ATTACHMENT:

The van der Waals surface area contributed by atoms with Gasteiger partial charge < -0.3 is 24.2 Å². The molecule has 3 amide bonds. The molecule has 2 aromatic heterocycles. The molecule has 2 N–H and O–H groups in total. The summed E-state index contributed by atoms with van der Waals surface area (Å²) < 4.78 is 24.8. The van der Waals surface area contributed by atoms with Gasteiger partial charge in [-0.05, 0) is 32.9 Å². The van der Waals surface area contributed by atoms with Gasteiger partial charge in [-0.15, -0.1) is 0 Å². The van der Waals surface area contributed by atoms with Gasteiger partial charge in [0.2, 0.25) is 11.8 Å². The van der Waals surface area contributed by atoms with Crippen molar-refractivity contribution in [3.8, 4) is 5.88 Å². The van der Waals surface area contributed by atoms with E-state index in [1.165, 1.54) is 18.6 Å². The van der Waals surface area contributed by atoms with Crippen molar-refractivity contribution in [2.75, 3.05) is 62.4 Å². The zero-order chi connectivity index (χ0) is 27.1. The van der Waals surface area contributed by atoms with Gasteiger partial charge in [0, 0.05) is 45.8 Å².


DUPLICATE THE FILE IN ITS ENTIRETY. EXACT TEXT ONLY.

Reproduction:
The van der Waals surface area contributed by atoms with Gasteiger partial charge < -0.3 is 24.2 Å². The molecule has 3 amide bonds. The molecule has 2 aromatic heterocycles. The molecule has 2 N–H and O–H groups in total. The summed E-state index contributed by atoms with van der Waals surface area (Å²) < 4.78 is 24.8. The van der Waals surface area contributed by atoms with Gasteiger partial charge in [-0.05, 0) is 32.9 Å². The van der Waals surface area contributed by atoms with Gasteiger partial charge in [-0.15, -0.1) is 0 Å². The van der Waals surface area contributed by atoms with Gasteiger partial charge in [0.2, 0.25) is 11.8 Å². The van der Waals surface area contributed by atoms with Crippen molar-refractivity contribution in [3.8, 4) is 5.88 Å². The van der Waals surface area contributed by atoms with E-state index in [1.165, 1.54) is 18.6 Å². The van der Waals surface area contributed by atoms with Crippen molar-refractivity contribution in [2.75, 3.05) is 62.4 Å². The zero-order chi connectivity index (χ0) is 27.1. The van der Waals surface area contributed by atoms with Gasteiger partial charge in [0, 0.05) is 45.8 Å².